Monday, 8 February 2016

Within Living Memory History Project Idea #NCLearning

I have put together a little Pictograph to demonstrate a Within Living Memory Project idea for those children working at Key Stage 1 (History and Citizenship). You identify a person along the top line, and then, reading the chart downward in straight lines you see the favourite childhood toys/games of each individual. 

This is a fun and social activity in which a young child can involve those across three generations of his or her own family, in a subject that can really enthuse a 7 year old. 

If your child is computer conversant and patient together you could straightforwardly copy the idea above using Microsoft Word, or PowerPoint to produce something similar and search personal files and online for toy images. Use a chart format as a template perhaps, and insert pics in the spaces.  

Alternatively, and the following version is arguably more engaging for the child, is to make a hand made 2D version of the above either by using paper, felt tips, and real photograph cameos, and include hand drawn interpretations of popular toys past and present. To do this: 

What you need:
A sheet of poster sized paper
A selection of recent photographs of family members being sure to include people who were aged between 5 or 7 years in the 1940s/50s; in the 1970s/80s; the noughties (approx), also a recent photograph of the participant who falls into the appropriate Key Stage 1 of curriculum working. Best to use full faced, front facing shots shots of family members as this works better for the display (check first with owners to see if it is okay to cut the photographs up!)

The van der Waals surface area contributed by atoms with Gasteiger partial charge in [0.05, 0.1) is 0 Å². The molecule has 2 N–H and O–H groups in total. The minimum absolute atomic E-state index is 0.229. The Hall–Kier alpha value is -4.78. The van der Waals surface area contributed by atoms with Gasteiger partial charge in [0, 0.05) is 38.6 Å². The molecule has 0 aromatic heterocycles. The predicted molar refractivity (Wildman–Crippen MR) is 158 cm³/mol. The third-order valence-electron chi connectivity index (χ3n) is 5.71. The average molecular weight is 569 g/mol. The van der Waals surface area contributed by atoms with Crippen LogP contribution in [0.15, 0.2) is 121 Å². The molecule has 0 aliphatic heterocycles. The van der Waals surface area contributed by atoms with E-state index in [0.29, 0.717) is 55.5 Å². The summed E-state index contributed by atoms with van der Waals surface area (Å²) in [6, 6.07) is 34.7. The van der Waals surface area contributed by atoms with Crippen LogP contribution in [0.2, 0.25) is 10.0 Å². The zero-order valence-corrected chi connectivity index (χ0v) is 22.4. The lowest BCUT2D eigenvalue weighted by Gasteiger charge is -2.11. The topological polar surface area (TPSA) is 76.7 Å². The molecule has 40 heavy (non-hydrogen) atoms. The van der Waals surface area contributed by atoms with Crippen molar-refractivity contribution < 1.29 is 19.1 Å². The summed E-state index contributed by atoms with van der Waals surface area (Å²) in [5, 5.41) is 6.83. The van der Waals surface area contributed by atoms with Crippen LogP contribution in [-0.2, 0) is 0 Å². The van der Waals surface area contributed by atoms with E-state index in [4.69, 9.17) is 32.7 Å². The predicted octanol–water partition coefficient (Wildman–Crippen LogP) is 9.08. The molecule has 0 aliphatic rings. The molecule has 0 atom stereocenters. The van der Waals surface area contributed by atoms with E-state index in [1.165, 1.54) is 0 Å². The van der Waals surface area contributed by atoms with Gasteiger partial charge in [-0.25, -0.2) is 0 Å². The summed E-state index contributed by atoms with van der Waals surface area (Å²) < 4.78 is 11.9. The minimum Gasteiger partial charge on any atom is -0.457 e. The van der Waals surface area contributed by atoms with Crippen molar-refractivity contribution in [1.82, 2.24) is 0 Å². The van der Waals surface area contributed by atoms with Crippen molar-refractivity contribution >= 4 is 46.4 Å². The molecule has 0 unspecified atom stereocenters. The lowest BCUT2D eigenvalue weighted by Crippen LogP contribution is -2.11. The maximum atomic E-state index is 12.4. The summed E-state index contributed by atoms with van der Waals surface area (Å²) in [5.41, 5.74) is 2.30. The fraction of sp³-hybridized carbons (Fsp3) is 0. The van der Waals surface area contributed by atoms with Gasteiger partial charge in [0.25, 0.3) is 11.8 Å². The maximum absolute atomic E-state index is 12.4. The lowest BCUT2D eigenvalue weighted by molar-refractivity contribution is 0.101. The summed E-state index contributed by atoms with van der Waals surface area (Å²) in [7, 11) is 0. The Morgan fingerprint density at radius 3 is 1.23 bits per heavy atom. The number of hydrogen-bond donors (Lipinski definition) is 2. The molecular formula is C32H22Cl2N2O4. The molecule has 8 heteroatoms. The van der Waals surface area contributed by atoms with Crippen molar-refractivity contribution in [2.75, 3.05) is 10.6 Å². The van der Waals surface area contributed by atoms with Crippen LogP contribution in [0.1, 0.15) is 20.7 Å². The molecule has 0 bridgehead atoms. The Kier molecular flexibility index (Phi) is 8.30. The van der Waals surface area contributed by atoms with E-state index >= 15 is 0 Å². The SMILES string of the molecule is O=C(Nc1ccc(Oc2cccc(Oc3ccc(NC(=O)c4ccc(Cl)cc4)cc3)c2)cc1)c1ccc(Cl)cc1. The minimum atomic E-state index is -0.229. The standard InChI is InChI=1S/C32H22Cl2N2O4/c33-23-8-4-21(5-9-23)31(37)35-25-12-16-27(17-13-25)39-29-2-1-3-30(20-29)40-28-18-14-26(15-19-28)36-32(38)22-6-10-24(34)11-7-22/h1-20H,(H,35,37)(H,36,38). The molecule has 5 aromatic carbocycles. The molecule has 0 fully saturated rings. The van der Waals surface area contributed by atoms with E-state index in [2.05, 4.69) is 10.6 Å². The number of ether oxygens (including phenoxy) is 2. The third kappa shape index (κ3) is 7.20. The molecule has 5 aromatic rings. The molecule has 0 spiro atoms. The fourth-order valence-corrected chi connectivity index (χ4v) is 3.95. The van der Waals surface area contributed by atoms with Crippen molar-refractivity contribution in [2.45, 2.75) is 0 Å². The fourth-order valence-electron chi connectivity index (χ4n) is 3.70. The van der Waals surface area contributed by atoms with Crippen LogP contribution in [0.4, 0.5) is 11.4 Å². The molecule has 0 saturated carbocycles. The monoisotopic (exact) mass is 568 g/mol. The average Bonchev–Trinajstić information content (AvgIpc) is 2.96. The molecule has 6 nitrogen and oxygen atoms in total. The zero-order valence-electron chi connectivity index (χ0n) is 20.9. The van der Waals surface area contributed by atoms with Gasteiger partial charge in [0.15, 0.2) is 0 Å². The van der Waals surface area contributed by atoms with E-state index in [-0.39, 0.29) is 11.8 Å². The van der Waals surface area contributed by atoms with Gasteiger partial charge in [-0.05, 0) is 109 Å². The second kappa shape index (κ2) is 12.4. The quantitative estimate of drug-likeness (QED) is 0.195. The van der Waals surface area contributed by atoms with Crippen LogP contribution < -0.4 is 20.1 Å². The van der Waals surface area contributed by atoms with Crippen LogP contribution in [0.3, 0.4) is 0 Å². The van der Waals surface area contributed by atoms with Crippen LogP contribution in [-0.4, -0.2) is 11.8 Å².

A small rectangular pieces of blank card/or paper
Felt tipped pens in variety of colours 
Glue or glue stick

figure 2

What to do: 

If the young participant does not already know the answer, they should ask this survey question to each person 'What were your favourite toys when you were little' they should collect between 1 and 4 examples from each interviewee. A 'family' comes in many guises so as long as the child includes people who are of the older generation, the middle generation, plus members of his or hers own generation, it'll make for a good display with a clear example of the changes in 'children and play' through the years with the introduction of different materials, plastic particularly, and how technology advancement has influenced in recent years.
figure 3

Obtain or print out hard copy photographs of each of the interviewees. Circle around the head and shoulders of each one, cutaway, and adhere to the poster sheet in a straight line. Just like the pic of me shows in figure 3. These photographs act as People introductions and then their choice of toys follows. 

The toys need to be illustrated on the card pieces. Above we have a dumper truck (the favourite choice of middle generation Dad), and below that a toy doll and a bucket and spade (the favourite choice of mine). Where the child is unable to visualize, or finds it tricky to draw the toys, the grown up leading the session (or the people who were surveyed) should produce their own little sketches of their treasured toys, and perhaps just leave the colouring in to the child! The drawings should be arranged in a line in either a Portrait format as it is in the Pictorial, or as Landscape design as it is in Figure 2.

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